As Google continues to diversify its product offering and optimize its search algorithm, it is becoming increasingly difficult for the uninitiated to navigate their way through the Google Jargon Jungle. Although the majority of Internet users are familiar with Google Search and Gmail, it is less likely that they are familiar with Google+, Google+ Local, Google AdWords, and Google Analytics. The recent algorithm updates Google Panda and Google Penguin are even more perplexing to users who may not have a full understanding of how Google Search works, what an algorithm update is, and why it matters.
With this in mind, we have decided to write a blog post that will serve as a beginner’s glossary to the most significant Google products and updates.
Almost everyone who is responsible for maintaining a personal or company website should be familiar with Google Analytics. For everyone else, Google Analytics can be understood as the statistical center of your website or blog. If you are interested in learning how people find your website, what they do when they are on your website, or how much time they are spending on your website, then Google Analytics is the tool for you. You can install Google Analytics to your website by following the instructions provided here.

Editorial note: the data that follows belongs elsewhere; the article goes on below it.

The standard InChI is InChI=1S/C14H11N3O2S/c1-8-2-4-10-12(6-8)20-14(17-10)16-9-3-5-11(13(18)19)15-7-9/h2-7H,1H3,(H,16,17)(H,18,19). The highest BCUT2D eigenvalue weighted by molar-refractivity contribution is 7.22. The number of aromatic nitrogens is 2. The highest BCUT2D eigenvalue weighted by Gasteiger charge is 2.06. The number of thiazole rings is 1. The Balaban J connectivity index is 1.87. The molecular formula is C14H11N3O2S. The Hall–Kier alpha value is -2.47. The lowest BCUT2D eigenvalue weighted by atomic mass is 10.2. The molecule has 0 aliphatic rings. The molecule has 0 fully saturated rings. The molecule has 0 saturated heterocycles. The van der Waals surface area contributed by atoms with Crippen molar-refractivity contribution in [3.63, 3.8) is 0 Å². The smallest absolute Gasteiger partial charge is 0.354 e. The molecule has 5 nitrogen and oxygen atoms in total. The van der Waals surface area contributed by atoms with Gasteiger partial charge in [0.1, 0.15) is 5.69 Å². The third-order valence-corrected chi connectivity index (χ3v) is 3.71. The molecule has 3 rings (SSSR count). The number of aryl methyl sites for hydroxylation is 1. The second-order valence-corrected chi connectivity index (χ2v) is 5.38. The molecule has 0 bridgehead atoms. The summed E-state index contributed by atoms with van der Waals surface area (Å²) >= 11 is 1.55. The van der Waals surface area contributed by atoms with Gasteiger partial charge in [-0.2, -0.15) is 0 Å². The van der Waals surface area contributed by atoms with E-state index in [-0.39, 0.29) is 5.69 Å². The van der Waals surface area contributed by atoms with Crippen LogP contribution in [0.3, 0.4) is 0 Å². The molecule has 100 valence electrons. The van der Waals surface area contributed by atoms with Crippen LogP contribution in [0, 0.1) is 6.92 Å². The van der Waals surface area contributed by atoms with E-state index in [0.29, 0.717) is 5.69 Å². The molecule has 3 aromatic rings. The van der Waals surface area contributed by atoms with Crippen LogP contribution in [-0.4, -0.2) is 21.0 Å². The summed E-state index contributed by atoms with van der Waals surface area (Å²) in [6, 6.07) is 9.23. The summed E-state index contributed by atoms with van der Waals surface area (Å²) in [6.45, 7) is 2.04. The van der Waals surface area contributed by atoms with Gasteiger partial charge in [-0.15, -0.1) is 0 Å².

Google AdWords is the service that is responsible for the ads that appear above Google search results and is a relevant tool for anyone interested in promoting a product or service. For example, if I am a personal injury lawyer whose website appears on the 5th or 6th page of Google’s organic search results, I can build an AdWords campaign around relevant personal injury keywords to balance my low organic-search ranking with higher visibility ad space in the Google search results. Google Adwords also allows users to access the Google Display Network, which is a collection of websites that allow users to buy ad space on their webpages directly through AdWords. For more information on Google AdWords, you can click here.
Google Drive is a file storage and sync service that was released on April 24, 2012. It is currently the service that users access in order to use Google Docs – a tool that allows for the collaborative creation and editing of documents, spreadsheets and presentations. Google Drive provides users with 5 gigabytes of cloud storage with additional storage available for a monthly fee. The service is very similar to the file-hosting service offered by Dropbox. For more information on Google Drive you can click here.
Google Display Network